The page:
Those are hard and we tend to see them as impossible. But there is one thing Jesus teaches and Jesus does that all of us can do – he goes off by himself to pray. Giving our heart, mind and spirit to the one who gave us a heart, mind and spirit – is the first and most important task – each and every day.
This week I also attended a lecture – a talk – by Laurence Freeman. He is a priest and Benedictine monk who is the director of the World Community of Christian Meditation. Which, as you can imagine was what he talked about. Reminding me of the earliest definition of prayer – the laying aside of our thoughts, our petitions, our intercessions. Because, as Jesus says, God with sighs too deep for words, knows what we need to pray.
He reminded us, certainly reminded me, of something I’d forgotten. That the monastic movement – which began in the 4th and 5 centuries – people going into the desert, like John the Baptist – to pray, so that the word of God could come – that started not with priests, but with laity. We think of monasteries as where the super-religious are, but it started with people in the pews. Who felt that as the church was growing more religious – it was getting less spiritual. Preparing people more for church – than for God. And they wanted to get back to basics – reading the teachings of Jesus and prayer. Less doing – more being.
The first people to go out into the desert – like John the Baptist – were the people who felt that the church was getting overly concerned about being church – preparing people for church. That religiosity was more important than spirituality. And they wanted to get back to basics – reading scripture and prayer. Alone and together. Less doing – more being.
The day of his lecture, Freeman had been at Georgetown talking with students. Georgetown is home to the John Main Center for Christian Meditation. Teaching classes in the MBA program – such as “Leading from the Center” – what meditation has to offer leadership. And also offering space for ecumenical and interreligious group prayer and meditation. Encouraging individuals in the discipline of a regular practice.
And Freeman was engaged in a conversation with a student who was religious in their discipline – 2x a day, 20minutes – can you imagine. And the student said – but what am I doing it for, again? When will a see the result? What am I hoping to achieve?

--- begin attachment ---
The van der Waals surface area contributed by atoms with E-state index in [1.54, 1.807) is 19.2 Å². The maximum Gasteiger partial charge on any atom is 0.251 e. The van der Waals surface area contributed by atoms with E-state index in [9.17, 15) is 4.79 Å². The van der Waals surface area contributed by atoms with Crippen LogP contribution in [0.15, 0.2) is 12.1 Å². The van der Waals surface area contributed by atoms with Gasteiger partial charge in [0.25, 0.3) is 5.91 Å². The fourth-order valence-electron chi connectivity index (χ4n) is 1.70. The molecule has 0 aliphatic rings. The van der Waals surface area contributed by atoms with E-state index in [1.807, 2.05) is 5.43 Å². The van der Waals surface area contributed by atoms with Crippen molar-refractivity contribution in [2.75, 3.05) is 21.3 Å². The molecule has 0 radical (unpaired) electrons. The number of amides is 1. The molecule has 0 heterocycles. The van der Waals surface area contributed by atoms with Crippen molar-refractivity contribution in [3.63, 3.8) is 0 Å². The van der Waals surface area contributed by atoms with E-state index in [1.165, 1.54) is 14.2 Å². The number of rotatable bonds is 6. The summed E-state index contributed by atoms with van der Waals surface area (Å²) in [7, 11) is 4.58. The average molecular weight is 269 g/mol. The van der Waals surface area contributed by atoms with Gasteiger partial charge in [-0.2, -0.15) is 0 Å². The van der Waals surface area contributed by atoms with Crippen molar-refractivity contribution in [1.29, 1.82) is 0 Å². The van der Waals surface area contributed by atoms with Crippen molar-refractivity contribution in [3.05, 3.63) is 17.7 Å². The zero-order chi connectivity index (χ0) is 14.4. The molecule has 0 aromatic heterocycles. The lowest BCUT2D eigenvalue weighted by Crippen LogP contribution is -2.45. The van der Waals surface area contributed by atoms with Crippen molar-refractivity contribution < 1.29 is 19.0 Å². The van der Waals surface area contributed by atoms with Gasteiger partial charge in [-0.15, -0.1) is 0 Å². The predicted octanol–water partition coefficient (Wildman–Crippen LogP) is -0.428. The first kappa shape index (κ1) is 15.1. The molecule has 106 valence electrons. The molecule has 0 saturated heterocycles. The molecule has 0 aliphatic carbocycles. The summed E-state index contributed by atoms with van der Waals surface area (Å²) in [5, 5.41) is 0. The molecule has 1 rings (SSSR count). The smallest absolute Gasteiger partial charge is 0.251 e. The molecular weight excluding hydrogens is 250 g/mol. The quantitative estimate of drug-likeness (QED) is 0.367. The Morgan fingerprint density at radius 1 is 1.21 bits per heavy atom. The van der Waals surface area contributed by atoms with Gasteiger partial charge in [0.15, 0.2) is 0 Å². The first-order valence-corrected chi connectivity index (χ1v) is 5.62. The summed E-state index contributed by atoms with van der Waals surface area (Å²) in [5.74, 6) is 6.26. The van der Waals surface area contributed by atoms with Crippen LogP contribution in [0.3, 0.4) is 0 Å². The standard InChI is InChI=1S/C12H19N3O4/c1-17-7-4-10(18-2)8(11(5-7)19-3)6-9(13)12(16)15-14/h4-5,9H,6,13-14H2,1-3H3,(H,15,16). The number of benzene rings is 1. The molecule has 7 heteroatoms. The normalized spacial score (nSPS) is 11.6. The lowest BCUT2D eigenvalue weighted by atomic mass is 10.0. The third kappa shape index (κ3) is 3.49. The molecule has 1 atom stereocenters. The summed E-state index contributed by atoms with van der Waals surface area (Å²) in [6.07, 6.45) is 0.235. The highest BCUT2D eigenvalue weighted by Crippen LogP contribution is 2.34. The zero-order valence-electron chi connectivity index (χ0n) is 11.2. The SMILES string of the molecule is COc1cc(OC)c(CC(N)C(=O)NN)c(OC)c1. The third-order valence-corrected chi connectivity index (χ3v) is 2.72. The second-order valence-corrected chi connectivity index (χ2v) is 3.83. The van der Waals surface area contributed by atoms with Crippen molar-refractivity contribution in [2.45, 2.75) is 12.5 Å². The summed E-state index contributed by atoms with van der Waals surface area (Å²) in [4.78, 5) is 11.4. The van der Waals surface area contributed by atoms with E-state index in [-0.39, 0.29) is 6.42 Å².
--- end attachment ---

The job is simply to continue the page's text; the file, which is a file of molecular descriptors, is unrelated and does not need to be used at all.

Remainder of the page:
When we prepare for things, events – that tends to be how we look at it. We put in our efforts and then we get our results, our reward. But we didn’t pray – Merciful God who sent the prophets to preach achievement and accomplishment – did we? God sent the prophets to preach repentance. Advent is a season of repentance.
And repentance doesn’t mean saying, “I’m sorry” it means – turning our hearts, mind, body and spirit – over to the one who gave us a heart, mind, body and spirit. Repentance means – thy will be done. And that is hard – to lay aside our thoughts, our goals, our preparations – and allow God in, to prepare our hearts.
The scripture this morning that talks more about preparation than any other – is St. Paul – who in prayer and gratitude reminds us that God will complete the good work begun within and among us. God will bring us to fruition – not our preparation – but God.
So consider the gift of that preparation – a gift you can give yourself – to lay aside your busyness of doing – the busyness of thinking – and rest, abide in the one in whom we live and move and have our being. Abide in love.
I can only imagine what our world could be – if every person, ,every day – laid aside their thoughts to abide in our creator. Perhaps that is the second coming the God of Love is waiting for? Amen.